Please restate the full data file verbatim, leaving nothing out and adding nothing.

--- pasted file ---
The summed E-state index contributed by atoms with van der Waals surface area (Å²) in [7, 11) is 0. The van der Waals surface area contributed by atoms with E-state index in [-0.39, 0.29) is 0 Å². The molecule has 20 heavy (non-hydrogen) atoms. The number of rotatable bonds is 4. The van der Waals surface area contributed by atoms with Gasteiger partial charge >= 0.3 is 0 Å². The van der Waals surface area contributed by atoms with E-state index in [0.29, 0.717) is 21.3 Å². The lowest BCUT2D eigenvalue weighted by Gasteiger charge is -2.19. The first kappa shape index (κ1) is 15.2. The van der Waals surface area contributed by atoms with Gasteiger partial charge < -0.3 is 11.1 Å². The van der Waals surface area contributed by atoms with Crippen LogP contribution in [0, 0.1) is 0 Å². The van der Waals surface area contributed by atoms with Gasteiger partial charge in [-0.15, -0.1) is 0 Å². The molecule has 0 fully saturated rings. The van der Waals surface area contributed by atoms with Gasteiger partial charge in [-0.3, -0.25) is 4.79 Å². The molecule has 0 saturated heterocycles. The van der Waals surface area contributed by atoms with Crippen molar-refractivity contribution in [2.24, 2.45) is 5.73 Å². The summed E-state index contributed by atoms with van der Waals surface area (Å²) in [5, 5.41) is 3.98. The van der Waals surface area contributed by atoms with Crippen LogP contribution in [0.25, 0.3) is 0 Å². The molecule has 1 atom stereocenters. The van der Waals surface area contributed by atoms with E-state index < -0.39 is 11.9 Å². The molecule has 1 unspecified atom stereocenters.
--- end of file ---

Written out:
The summed E-state index contributed by atoms with van der Waals surface area (Å²) in [7, 11) is 0. The van der Waals surface area contributed by atoms with E-state index in [-0.39, 0.29) is 0 Å². The molecule has 20 heavy (non-hydrogen) atoms. The number of rotatable bonds is 4. The van der Waals surface area contributed by atoms with Gasteiger partial charge >= 0.3 is 0 Å². The van der Waals surface area contributed by atoms with E-state index in [0.29, 0.717) is 21.3 Å². The lowest BCUT2D eigenvalue weighted by Gasteiger charge is -2.19. The first kappa shape index (κ1) is 15.2. The van der Waals surface area contributed by atoms with Gasteiger partial charge < -0.3 is 11.1 Å². The van der Waals surface area contributed by atoms with Crippen LogP contribution in [0, 0.1) is 0 Å². The van der Waals surface area contributed by atoms with Gasteiger partial charge in [-0.15, -0.1) is 0 Å². The molecule has 0 fully saturated rings. The van der Waals surface area contributed by atoms with Gasteiger partial charge in [-0.3, -0.25) is 4.79 Å². The molecule has 0 saturated heterocycles. The van der Waals surface area contributed by atoms with Crippen molar-refractivity contribution in [2.24, 2.45) is 5.73 Å². The summed E-state index contributed by atoms with van der Waals surface area (Å²) in [5, 5.41) is 3.98. The van der Waals surface area contributed by atoms with Crippen LogP contribution in [0.25, 0.3) is 0 Å². The molecule has 1 atom stereocenters. The van der Waals surface area contributed by atoms with E-state index < -0.39 is 11.9 Å². The molecule has 1 unspecified atom stereocenters.